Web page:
I haven’t seen this much snow since I was very young. It’s been snowing all night and all morning, and pretty heavily at that. I snapped a few pics with my flatmate last night, we had a snowball fight and helped our neighbors roll a giant snowball for a snow man.

Snow Day Snow Day Snow Day

Snow Day Snow Day

I’m going to get ready and go out and take a ton more.

Everything’s funnier with the Benny Hill song

And now I relate two recent London misadventures. I encourage you to hit play above as you read.

This one hasn’t become funny yet, because it’s an ongoing nuisance. But I hope someday very, very soon I will look back and laugh. For the past week or so, every weekday morning at about 7 or 8, there begins a persistent and very loud jackhammering right beneath my window. They are literally digging up the entire street behind my flat, with giant machines that look strangely out of place on the narrow, crooked street. And since I only have early class one day a week, there’s now only one reason for me to be up at such a respectable hour the other four days. I lie there imagining all the things I’d like to do to exact my revenge – things involving pellet guns, paint guns, slingshots, water balloons, ferocious wild animals I cage and unleash at just the right moment – you get the idea. I haven’t done anything yet, but I hear that lack of sleep can make people crazy.

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Happy new year

I offer here an update on my life in London. It starts bleak, but ends happily (I hope).

I’ve fallen in love/hate with this city. It’s a paradoxical place – massive, teeming, cosmopolitan, beautiful and exciting; but also dreary, lonely, ugly, and dreadfully dull. It’s tough to know on a given week which London you’ll get, but know this – either one will cost you a small fortune to experience. Just leaving my flat costs me money. Even if I return home with empty hands and belly, it seems somehow I’ve spent the equivalent of $10. There are actually times I’ve wanted to go out and spend the rare beautiful day at a cafe and thought to myself, “it’s really not worth leaving the house.” That, and they don’t really do cafes in London. Perhaps because of the difficulty in getting from place to place cheaply (and the tube shuts around midnight), you can have friends all over the city but you’ll never see them, because no one leaves their neighborhoods.

But it’s not all bad. London at night is gorgeous. It’s nice sometimes just to drive around the city and take it all in. The south bank, near where I live, is particularly nice for a nighttime stroll, with lit trees, the London Eye, and an interesting mix of old and new architecture. And once you’ve found a good local pub, you’ve found a good reason not to leave your neighborhood too often anyway. There’s also a lot of good fun to be had if you know where to look. The tough part is late night, as it changes every week – you don’t typically find the same kind of crowd or music at the same venues.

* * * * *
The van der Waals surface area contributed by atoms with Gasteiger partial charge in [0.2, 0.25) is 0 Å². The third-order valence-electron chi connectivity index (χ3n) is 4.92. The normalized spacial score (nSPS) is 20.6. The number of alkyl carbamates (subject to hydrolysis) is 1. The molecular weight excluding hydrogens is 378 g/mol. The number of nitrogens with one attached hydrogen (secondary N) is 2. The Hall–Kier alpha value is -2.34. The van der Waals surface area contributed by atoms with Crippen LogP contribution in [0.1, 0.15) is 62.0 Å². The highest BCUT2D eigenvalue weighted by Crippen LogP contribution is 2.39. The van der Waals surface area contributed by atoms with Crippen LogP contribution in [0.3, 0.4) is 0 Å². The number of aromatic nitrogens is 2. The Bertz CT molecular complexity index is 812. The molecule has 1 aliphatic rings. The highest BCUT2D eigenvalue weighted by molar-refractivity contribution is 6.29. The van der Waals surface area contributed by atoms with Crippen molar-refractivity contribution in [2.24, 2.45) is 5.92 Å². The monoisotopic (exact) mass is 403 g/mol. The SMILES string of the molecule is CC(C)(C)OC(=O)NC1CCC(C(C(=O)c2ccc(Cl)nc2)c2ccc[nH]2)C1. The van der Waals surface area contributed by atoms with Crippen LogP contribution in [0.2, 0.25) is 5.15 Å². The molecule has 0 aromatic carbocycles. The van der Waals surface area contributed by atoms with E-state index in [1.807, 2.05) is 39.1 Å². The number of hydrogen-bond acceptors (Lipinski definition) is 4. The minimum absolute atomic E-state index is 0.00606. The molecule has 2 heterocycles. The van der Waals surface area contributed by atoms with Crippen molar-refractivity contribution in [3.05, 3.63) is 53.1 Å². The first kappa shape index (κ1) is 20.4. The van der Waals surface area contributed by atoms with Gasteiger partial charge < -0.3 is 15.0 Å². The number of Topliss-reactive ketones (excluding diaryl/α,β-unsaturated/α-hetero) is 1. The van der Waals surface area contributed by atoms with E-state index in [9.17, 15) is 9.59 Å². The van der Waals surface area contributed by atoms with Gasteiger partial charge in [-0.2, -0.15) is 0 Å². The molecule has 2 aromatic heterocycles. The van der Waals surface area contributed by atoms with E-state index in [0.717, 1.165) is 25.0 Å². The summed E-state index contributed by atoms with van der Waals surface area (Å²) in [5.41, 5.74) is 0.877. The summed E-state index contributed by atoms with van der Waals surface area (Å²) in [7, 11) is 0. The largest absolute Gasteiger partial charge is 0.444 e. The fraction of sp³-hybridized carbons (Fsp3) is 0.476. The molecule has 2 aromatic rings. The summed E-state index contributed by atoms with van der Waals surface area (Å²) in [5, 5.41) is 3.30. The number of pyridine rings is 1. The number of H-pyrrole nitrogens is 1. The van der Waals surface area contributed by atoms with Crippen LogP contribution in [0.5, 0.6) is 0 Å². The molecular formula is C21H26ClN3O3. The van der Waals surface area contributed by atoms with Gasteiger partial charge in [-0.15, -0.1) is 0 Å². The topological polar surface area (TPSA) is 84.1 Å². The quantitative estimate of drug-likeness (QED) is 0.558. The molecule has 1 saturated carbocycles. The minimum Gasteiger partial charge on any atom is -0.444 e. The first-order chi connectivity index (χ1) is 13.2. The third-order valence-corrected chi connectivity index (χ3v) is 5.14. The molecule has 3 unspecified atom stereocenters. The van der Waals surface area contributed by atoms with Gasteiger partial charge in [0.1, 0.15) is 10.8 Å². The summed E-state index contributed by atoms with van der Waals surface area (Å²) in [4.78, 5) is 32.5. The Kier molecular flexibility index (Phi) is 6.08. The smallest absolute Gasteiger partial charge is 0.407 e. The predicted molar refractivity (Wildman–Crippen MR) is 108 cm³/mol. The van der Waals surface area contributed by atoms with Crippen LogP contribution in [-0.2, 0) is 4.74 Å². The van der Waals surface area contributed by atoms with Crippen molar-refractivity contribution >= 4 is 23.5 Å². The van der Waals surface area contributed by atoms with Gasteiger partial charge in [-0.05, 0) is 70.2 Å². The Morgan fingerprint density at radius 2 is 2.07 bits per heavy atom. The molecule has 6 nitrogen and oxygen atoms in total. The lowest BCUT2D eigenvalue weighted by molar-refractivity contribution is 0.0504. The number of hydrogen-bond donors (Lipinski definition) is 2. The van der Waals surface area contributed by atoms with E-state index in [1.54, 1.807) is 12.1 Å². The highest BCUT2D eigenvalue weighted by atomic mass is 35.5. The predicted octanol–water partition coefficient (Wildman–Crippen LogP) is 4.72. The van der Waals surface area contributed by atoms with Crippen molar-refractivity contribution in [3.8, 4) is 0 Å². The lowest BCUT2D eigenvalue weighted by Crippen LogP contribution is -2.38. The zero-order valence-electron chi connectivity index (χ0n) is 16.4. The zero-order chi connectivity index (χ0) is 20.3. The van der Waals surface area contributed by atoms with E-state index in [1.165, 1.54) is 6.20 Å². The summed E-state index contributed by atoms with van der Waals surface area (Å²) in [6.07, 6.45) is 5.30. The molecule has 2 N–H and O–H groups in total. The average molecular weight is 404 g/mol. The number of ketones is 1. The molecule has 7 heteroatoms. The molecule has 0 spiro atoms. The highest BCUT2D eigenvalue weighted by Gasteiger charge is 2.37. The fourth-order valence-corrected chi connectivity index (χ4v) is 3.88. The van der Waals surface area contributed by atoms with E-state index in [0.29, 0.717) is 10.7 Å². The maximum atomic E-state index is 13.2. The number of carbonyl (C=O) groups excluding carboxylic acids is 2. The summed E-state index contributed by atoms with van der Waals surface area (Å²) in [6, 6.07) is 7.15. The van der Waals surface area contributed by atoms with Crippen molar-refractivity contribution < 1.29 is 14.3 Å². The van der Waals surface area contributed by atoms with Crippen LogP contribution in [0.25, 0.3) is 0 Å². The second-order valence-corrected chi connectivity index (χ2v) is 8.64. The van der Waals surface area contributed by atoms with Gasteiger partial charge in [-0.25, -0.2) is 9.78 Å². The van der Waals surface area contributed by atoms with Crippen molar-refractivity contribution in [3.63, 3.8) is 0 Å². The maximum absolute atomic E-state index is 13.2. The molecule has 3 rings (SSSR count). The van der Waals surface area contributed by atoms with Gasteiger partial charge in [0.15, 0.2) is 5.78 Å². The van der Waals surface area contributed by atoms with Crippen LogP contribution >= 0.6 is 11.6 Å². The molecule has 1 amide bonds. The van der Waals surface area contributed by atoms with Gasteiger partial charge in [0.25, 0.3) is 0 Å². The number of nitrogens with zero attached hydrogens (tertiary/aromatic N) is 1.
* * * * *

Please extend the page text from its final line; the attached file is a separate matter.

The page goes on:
But there are a few standouts in the early evening category – Shunt being one of them. It’s a vast network of cavernous alcoves beneath London Bridge train station, populated by a rotating series of eclectic art installations, musical experimentation and bizarre films. It opens at the back to a large hall with vaulted ceilings, a bar, dj booth and seating areas (one of which is seasonally decorated to appear to be outdoors). Pretty much the coolest place in London at my doorstep. I once saw a 15-foot-tall glowing white alien marionette being operated by a half dozen people dressed in black, lurching through the hallways and corridors as if actually alive and slightly drunk.

Living here for a long time? I don’t know about that. I still prefer Austin. But living here for a little while? I could recommend it. And I encourage a visit while I’m still around. I can offer a couch to crash on and a somewhat mediocre tour.

So this is Christmas

I hope everyone has a great break, enjoys time with family, eats delicious food, and gets lots of presents. Things are going well this side of the pond; I’m out for break and spending time with family. My brother’s over, and I’ve been trying to show him a good time in London – apparently Shoreditch and Camden are the places to be. Oh, and Portobello market is awesome, especially on Saturdays.  I took these the other day in Southampton. If we don’t have a white Christmas here, at least I think we’ll have a foggy one.